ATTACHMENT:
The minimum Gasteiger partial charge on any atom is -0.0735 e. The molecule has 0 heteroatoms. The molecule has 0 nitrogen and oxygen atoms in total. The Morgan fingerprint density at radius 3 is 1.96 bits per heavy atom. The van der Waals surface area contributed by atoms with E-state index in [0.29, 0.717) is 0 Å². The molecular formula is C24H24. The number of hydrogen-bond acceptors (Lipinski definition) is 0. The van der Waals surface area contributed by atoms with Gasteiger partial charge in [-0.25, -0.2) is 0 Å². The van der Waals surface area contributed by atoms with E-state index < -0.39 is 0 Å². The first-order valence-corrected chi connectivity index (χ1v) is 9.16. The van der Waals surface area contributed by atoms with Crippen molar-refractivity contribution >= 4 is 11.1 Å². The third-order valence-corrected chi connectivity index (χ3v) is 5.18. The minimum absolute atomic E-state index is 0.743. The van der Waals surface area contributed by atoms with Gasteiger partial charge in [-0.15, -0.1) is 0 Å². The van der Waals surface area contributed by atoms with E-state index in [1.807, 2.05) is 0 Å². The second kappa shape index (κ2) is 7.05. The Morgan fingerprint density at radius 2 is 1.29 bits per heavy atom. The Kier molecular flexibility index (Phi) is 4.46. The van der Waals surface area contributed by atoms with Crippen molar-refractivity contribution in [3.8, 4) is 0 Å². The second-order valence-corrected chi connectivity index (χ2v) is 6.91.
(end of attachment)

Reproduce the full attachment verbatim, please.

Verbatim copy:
The minimum Gasteiger partial charge on any atom is -0.0735 e. The molecule has 0 heteroatoms. The molecule has 0 nitrogen and oxygen atoms in total. The Morgan fingerprint density at radius 3 is 1.96 bits per heavy atom. The van der Waals surface area contributed by atoms with E-state index in [0.29, 0.717) is 0 Å². The molecular formula is C24H24. The number of hydrogen-bond acceptors (Lipinski definition) is 0. The van der Waals surface area contributed by atoms with Gasteiger partial charge in [-0.25, -0.2) is 0 Å². The van der Waals surface area contributed by atoms with E-state index < -0.39 is 0 Å². The first-order valence-corrected chi connectivity index (χ1v) is 9.16. The van der Waals surface area contributed by atoms with Crippen molar-refractivity contribution >= 4 is 11.1 Å². The third-order valence-corrected chi connectivity index (χ3v) is 5.18. The minimum absolute atomic E-state index is 0.743. The van der Waals surface area contributed by atoms with Gasteiger partial charge in [-0.15, -0.1) is 0 Å². The van der Waals surface area contributed by atoms with E-state index in [1.807, 2.05) is 0 Å². The second kappa shape index (κ2) is 7.05. The Morgan fingerprint density at radius 2 is 1.29 bits per heavy atom. The Kier molecular flexibility index (Phi) is 4.46. The van der Waals surface area contributed by atoms with Crippen molar-refractivity contribution in [3.8, 4) is 0 Å². The second-order valence-corrected chi connectivity index (χ2v) is 6.91.